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  • Subject area(s): Science
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  • Published on: 15th October 2019
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  • Number of pages: 2

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There are many different types of glass with different properties achieved through different types of forming.

Some of the types of glass used in windows are:
Heat resistant glass used in windows has aluminium added.
Radiation resistant glass has barium added.
Electrical/Chemical resistant glass has the sodium removed.

Also, glass used in light bulbs has magnesium added, and glass used for containers has aluminium added.

Frosted glass is an opaque glass used for privacy made through the process of either sand blasting or acid etching (often hydrofluoric acid), however some frosted glass also known as privacy glass can be turned on and off using an electrical current; two plates are placed on either side with micro-droplets in between, when a current is put through the plates the micro-droplets align themselves one end to the positive plate and one to the negative, this allows light to pass through, however once turned off the micro-droplets scatter which blocks the light from passing through.

There is also the new ‘smart glass’ on Boeing 787 planes that has the special property of being dimmable, this type of glass is achieved by placing a clear gel between two pieces of glass, and by pushing an electrical current through that gel the chemical structure is changed. Quite often the chemical used in the gel is tungsten oxide.

There are also oxide glasses, most of which use oxygen to form links in the network

Then there is transition lenses, transition lenses use a special kind of glass and chemical mixture to obtain a type of glass that is sensitive to ultraviolet light.

Glass is also a non-crystalline structure comprised of 90% crystal making it ideal for use in science, for things such as, chemical glassware, lenses for micro and telescopes as well as for valves in electronics.

General glass

Regular glass is comprised of mainly silica (SiO2) and soda (Na2O) and can hold most acids except for hydrofluoric acid.
It can hold this acids because of its very low level of reactivity. This type of glass is clear.

Transition Lenses

Transition lenses use a chemical compound known as naphthopyrans which change when in the presence of ultraviolet light
(fig 2.2); when UV light is present the molecule exhibits photochromism by which the O-CR1R2 bond is separated. Then
once the ultraviolet light is removed they return to their original state with the O-CR1R2 bond returned.

Smart Glass

Using a gel consisting of an electrosensitive chemical that as the current and voltage increases so too does the level and degree of tint, this type of glass is most commonly found on board the new Boeing 787 Dreamliner.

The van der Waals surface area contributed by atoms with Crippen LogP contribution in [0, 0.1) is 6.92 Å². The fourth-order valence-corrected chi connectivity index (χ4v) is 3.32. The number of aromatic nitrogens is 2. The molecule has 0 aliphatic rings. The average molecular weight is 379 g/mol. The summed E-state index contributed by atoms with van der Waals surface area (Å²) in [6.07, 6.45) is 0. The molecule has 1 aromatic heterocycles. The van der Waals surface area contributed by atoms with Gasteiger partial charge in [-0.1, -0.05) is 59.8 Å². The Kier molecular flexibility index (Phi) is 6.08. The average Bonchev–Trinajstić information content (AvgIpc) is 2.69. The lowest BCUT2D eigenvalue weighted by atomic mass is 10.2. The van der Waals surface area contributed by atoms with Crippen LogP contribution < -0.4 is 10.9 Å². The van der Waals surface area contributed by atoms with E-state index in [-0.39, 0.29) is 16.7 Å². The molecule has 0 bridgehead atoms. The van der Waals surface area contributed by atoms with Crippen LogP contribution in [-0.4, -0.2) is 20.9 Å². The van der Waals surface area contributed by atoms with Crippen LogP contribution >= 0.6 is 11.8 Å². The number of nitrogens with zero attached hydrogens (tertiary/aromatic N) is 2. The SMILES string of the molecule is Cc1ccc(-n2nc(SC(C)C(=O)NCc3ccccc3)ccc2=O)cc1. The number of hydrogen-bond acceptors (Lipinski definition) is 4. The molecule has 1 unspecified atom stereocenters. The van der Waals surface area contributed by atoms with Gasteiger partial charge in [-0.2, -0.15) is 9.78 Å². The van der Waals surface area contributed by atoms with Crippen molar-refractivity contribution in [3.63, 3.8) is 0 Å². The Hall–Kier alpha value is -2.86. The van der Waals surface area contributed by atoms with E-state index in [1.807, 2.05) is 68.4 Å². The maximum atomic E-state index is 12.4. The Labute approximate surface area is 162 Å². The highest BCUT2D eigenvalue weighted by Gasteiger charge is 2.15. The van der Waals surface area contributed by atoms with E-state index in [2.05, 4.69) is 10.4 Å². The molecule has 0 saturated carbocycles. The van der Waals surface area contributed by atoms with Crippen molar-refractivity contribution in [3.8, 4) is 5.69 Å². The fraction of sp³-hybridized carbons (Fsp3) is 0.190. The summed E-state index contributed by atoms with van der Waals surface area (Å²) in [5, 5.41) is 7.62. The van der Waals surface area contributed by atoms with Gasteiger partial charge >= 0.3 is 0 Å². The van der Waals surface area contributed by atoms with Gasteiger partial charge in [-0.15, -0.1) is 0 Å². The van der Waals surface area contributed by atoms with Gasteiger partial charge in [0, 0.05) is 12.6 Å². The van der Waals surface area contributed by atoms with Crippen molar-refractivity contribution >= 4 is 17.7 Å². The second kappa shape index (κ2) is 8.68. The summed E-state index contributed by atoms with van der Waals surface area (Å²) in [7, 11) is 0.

Electric Frosted Glass

Using two electrically charged plates and micro-droplets, the electrical plates when stimulated aligns all of the micro-droplets which allows light to seamlessly pass through, when that stimulus is removed, often in the form of electricity, the micro-droplets scatter into random patterns which in turn block 80% of light from passing through, this achieves an opaque effect.

The different types of glass have shown to have different properties as a result of different molecular structures.

Every type of glass has positives and negatives, for instance bulletproof glass has the property of being bullet resistant, however, it is quite heavy; or privacy glass is quick to change and has the ability to be both opaque and transparent, however, it requires an electrical current to be on in order for it to be transparent.

These different types of glass allow us to use one type of molecule, in this case glass, for a range of different things that’s why glass is such a crucial part of chemistry and day-to-day life worldwide.

Glass is a great compound/molecule used in many areas of the world around us, from radiation glass in outer space to the simple window on the front of your house, glass is used in everything. Glass is one of our main building materials due to its transparent properties as well as it unreactive nature. We then add or subtract different elements which in turn also change the  properties of the glass, e.g. adding barium makes regular glass radiation resistant,  or removing the sodium makes it electrical resistant. We have so many uses for glass worldwide and yet we have only dipped our foot in the giant ocean of possibilities for glass.

There are many different types of glass in our world ranging from bullet-proof (resistant) to transition lenses, all of which have their own properties and chemical structures.

Glass is a structure formed using liquid sand which is mainly comprised of silicon dioxide. Liquid glass is achieved by melting sand at its average melting point of 1700ºC. The process that gives glass the property of changing shape is known as melt-quenching. Once both of these have been achieved and the glass has reached molten point, the glass is then shaped using the mould from which that glass is for, alternatively the extra’s are added for the different types of glass in order to obtain desired properties as mentioned below.

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